McGuffey Elementary School Saved From Destruction

West Main Intermediate School in Newark, Ohio.

Steve Anderson purchased the former West Main Intermediate School for $90,000 at auction saving it from destruction.

It’s not to difficult to point out the waste by Newark City Schools. I’ve seen it more than a few times, but most notably when they tore down an elementary school on Deo Drive recently fully renovated with a new roof, windows, parking lot, HVAC system, and more. A few excuses were given like asbestos in the building, someone could buy it and let it fall into a state of disrepair and hurt surrounding property values, and that the lot was worth more with the building removed. Many don’t believe any of the excuses. It would seem common sense that a large solid brick structure with a gymnasium would be valuable to someone. The fact that the lot still sits empty on Deo Drive after many years is evidence that an empty lot isn’t of use to anyone.

AutomaticI was pleased to discover from Cultural Offering that blogger and real estate investor Steve Anderson bought the former West Main Intermediate School from Newark City schools for $90,000. This is great news. I’m sure that Mr. Anderson has paid far, far more than most by supporting Newark City Schools with property taxes he’s paid on his numerous properties in their district. I’m hoping that he gets a great return on his investment. This also means one less empty lot or eyesore in the area. 

The idea of finding an investor should be automatic! Of course, there’s no way to skim from a simple sale to a private investor. There is no demo crew to hire at an inflated price, no disposal fees to pay, no way for salvage crews to scavenge numerous items that are like new from recent improvements. There is just a buyer with an interest in making a profit and creating a usable facility for business. Sure, there’s not a huge profit in the $90,000 sale, but over time, there could be far more collected from any business that takes place here.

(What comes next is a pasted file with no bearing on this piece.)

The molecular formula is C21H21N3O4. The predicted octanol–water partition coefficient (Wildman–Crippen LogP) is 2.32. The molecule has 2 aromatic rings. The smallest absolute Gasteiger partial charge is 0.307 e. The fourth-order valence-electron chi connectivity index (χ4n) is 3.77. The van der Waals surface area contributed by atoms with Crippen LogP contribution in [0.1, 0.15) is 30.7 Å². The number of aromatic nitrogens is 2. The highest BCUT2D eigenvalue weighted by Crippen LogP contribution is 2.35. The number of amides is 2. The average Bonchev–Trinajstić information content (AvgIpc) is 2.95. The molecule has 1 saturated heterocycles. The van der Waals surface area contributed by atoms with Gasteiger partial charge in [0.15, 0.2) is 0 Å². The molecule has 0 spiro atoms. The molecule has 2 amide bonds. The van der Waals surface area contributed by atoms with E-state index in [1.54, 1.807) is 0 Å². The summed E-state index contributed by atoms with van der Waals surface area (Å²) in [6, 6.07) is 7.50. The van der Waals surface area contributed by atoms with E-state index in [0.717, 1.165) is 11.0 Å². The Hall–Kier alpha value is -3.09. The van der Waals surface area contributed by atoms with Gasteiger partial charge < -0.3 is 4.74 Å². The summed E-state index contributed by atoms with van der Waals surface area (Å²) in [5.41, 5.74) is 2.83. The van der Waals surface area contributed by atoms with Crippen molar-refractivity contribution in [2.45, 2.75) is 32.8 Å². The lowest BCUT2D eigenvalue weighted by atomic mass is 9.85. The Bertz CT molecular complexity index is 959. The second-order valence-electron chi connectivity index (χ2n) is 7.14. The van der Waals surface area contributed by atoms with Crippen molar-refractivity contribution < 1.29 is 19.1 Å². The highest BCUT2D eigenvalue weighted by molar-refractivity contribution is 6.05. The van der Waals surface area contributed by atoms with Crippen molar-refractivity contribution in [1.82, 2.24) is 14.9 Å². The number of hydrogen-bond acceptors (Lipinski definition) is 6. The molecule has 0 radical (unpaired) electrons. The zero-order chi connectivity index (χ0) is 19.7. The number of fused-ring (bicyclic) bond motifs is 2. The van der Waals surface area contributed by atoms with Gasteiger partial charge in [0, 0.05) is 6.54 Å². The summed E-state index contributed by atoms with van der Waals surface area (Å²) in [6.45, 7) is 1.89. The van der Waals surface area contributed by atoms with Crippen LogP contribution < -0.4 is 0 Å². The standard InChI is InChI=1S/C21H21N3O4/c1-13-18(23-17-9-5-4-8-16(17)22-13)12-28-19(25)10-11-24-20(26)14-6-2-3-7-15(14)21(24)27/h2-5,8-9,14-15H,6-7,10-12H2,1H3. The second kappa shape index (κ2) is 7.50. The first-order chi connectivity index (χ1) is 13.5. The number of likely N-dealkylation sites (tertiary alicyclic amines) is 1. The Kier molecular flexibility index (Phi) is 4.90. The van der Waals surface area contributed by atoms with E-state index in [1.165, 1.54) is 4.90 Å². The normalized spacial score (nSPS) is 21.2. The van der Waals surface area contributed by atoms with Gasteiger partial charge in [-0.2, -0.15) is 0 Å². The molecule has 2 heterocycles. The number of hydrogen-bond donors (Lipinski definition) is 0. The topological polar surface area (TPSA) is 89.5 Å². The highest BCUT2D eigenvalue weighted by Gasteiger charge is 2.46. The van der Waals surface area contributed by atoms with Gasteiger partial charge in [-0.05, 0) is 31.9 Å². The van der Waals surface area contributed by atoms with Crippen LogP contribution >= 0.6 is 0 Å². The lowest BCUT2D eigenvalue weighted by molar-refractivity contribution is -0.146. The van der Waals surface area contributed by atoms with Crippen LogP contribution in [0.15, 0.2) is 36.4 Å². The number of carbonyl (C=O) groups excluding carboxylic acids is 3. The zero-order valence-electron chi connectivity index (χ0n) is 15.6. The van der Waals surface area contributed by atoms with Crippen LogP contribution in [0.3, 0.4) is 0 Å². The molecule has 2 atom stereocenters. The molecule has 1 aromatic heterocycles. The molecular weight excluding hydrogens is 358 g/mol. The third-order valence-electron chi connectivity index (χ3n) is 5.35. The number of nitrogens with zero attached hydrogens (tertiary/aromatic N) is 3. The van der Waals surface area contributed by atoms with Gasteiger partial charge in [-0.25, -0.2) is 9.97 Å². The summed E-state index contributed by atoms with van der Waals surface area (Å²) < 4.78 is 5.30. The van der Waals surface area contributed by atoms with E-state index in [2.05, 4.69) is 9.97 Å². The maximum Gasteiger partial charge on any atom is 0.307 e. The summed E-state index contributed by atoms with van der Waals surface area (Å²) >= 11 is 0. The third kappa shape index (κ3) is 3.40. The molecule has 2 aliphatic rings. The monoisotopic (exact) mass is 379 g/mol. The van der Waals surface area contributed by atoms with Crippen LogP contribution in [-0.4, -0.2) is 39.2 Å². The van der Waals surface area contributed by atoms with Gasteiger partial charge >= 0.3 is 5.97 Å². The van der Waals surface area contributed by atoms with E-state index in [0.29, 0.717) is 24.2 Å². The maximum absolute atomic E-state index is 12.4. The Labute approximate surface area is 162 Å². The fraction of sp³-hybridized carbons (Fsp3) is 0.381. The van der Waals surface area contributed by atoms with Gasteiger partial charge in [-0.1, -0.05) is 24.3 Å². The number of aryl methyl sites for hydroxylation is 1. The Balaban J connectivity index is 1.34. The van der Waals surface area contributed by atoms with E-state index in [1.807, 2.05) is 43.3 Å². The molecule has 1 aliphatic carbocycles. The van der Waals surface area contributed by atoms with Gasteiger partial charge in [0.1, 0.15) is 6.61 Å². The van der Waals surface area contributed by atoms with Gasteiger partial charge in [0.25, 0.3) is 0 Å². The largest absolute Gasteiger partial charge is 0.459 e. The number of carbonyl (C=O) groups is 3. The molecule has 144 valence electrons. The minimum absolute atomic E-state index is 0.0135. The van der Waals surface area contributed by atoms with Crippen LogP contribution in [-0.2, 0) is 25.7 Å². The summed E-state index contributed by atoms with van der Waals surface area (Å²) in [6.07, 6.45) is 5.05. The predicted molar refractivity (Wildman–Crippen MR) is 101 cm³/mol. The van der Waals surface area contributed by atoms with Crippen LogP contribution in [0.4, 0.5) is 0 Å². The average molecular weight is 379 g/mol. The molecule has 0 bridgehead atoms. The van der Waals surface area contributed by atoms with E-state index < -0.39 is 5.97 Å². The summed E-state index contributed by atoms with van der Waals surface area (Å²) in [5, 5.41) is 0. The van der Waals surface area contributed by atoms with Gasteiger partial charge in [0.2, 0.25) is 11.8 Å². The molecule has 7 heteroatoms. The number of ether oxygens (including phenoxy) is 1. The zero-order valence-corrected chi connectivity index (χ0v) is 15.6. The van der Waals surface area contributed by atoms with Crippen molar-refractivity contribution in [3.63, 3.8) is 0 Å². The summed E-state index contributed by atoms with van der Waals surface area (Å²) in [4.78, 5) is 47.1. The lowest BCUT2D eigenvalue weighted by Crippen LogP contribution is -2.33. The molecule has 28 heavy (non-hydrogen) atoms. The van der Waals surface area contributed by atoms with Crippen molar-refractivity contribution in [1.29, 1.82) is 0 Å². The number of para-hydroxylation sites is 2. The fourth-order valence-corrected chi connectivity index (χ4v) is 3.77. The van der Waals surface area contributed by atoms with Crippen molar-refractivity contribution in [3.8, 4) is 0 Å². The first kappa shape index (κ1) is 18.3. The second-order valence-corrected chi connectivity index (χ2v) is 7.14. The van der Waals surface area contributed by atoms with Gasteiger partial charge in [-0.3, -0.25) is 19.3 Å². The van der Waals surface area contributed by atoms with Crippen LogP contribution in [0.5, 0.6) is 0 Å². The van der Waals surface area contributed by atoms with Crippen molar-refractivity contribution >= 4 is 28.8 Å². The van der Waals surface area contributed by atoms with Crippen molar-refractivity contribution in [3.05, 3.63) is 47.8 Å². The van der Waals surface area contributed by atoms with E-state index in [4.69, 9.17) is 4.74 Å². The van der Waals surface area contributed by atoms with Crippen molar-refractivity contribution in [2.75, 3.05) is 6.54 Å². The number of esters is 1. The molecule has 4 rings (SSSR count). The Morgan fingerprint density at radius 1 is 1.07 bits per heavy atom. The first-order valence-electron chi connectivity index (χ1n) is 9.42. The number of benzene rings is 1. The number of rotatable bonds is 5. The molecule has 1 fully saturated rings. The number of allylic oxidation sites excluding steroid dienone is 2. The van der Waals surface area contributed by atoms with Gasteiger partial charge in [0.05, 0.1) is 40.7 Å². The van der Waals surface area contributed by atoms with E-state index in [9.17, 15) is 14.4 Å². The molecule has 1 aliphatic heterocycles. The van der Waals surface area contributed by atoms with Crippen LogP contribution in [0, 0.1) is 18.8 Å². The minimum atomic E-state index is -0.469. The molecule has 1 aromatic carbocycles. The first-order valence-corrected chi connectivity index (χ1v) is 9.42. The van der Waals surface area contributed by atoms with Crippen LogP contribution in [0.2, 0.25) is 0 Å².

I find it interesting that the city claims it needs office space and is contemplating spending a massive amount of money on a new office building. They’ve torn down more office space than they need in a few locations. Private businesses have no problem making use of these structures as we can see with the old Mound School that Jobes, Henderson and Associates and Layton Services uses for their office space. After many years of private ownership, the old school still looks better than most buildings surrounding it and they’ve been great neighbors for those living in the area.

Mound School converted to offices in Newark, Ohio.

The former Mound School in Newark, Ohio successfully transformed into office space.

So, it’s been proven before that these solid old structures still have value to the taxpayers. Most likely, it will be proven again. Granted, the timing may not be exactly right for the sale of these structures. As the federal government drags down the private funds by providing the grants required to build new schools, there is less purchasing power available from the private sector to get high bids for the old schools. Over time, the money does come back the community and the sentimental value of the buildings remains intact.

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